A decent game, but Medal of Honor is hardly worth the controversy
For some weeks the Internet has been abuzz with news of Medal of Honor’s feature that allowed gamers to play as the Taliban. We reported on this controversy, noting the curiosity that Call of Duty: Black Ops and its inclusion of the North Vietnamese Army in multiplayer has generated virtually no controversy. First, the British Secretary of Defense was so outraged that he called for the outright ban of the game’s sale in the U.K. Then the U.S. military banned its sale on military bases worldwide. EA eventually ‘caved’ to the P.R. pressure and simply changed the name of the multi-player faction from “Taliban” to “Opposing Force”.
At the same time, throughout development and marketing for the game, EA has stressed that the game has worked hand-in-hand with actual military units, included the game’s featured Tier 1 special operators. This is a game that was supposedly highly accurate, yet removing the name ‘Taliban’ from the game was described by EA as a decision that would have no significant impact on gameplay. Before official reviews, this led many gamers to be confused: either the game was revolutionary in its accuracy (and thus removing the Taliban would have a great impact on the game, or the game was just another modern military shooter that used controversy as a marketing move). Some even took a middle path, noting that the controversy has only ever been about Taliban in the multiplayer; maybe EA removed it there, but secretly there were elements in the game’s single player that really would push the boundaries of games.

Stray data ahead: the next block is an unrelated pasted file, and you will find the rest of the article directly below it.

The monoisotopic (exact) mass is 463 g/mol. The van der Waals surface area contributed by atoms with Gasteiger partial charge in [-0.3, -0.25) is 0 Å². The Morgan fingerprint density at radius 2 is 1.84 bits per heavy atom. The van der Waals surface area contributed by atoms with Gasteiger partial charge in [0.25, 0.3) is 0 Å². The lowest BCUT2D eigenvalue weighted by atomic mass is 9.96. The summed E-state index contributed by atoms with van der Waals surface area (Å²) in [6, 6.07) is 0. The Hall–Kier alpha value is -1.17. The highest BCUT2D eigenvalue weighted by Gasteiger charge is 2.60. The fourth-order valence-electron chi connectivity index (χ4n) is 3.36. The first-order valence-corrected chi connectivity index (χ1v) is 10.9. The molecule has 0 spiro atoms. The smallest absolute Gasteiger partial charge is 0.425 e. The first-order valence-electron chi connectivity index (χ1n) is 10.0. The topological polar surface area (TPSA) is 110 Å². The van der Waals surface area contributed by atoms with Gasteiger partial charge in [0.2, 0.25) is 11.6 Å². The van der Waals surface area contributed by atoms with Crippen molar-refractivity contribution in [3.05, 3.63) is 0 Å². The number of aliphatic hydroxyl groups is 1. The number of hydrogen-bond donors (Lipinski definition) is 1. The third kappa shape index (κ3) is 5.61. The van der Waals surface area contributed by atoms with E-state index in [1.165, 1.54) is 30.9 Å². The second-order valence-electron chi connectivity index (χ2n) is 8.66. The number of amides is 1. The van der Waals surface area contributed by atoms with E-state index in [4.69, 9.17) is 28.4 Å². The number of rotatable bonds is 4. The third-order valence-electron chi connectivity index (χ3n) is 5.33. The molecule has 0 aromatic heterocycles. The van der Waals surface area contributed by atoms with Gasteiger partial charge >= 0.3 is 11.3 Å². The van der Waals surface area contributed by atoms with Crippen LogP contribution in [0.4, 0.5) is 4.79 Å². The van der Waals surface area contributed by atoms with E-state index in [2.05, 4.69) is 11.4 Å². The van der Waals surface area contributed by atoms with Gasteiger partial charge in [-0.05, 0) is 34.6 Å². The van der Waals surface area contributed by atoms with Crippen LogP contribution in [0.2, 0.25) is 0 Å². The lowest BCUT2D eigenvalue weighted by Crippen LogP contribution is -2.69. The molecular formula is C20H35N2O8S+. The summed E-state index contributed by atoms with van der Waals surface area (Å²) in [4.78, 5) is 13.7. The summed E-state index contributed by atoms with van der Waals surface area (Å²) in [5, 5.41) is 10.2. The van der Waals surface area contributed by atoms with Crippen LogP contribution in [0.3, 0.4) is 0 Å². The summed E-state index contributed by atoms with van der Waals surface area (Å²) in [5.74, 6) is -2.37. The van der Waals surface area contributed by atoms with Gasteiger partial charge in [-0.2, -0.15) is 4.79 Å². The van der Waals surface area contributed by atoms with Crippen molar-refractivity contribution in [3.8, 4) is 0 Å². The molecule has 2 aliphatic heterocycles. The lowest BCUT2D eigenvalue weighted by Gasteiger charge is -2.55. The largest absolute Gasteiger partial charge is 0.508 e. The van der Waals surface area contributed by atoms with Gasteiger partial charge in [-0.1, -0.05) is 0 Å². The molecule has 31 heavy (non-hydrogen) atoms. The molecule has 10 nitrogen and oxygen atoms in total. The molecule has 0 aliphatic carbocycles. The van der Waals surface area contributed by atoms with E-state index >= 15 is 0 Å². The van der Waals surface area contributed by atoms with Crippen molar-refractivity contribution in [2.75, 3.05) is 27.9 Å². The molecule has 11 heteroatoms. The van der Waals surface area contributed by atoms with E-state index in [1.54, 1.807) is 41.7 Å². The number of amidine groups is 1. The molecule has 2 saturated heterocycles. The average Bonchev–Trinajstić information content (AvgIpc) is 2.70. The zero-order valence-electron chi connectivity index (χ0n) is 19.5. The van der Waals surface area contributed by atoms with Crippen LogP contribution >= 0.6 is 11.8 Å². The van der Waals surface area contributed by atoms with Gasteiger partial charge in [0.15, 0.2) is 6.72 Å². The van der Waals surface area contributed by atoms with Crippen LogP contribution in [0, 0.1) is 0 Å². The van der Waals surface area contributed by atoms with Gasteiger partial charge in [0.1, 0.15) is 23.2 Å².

Sadly for gamers expecting something revolutionary, official reviews are all highlighting the essentially non-controversial nature of the game. G4's review notes that “While Medal of Honor has garnered a fair amount of pre-release controversy in the mainstream press, it would be a stretch to label the game controversial.” EA’s work with the military has paid off with accurate jargon and military-sounding dialogue, notably in the Apache gunship mission, but they have also gone out of their way to remove politics from the game.
By keeping away from politics, EA is trying to emphasize the soldiers themselves. A laudable goal, to be sure, and one that occasionally results in some interesting moments. For instance, Ars Technica notes: “The characters seem detached, but how else could you live this horrific life? People die at the hands of other people who merely feel like they're going to work. Sure, the game sometimes feels like an action movie, but the "heroes" of the story rarely celebrate. The whole game feels oddly somber and professional. . . .” In trying to show how soldiers deal with actual war, the game does set a different mood for itself compared to other shooters—but it’s hardly the controversy gamers have been expecting to see.
In fact, Eurogamer concludes its review by describing Medal of Honor as “a game about the Afghanistan war that does its absolute utmost to avoid being about the Afghanistan war.” For myself, I can understand EA’s decision to eliminate politics as much as possible in order to focus on the soldiers, but then why set the game in a real war?
By choosing an actual historical setting but then stripping it of all the interesting elements, one could argue that EA actually does the featured soldiers a disservice. Yes, we get to see how they cope with the demands of modern warfare, but without any political backdrop this is not terribly effective. The lack of real controversy is good news for games holding out on buying the game out of fear they might be offended, but core gamers will likely be disappointed by a solid, but unremarkable military shooter that fails to distinguish itself from the crowd.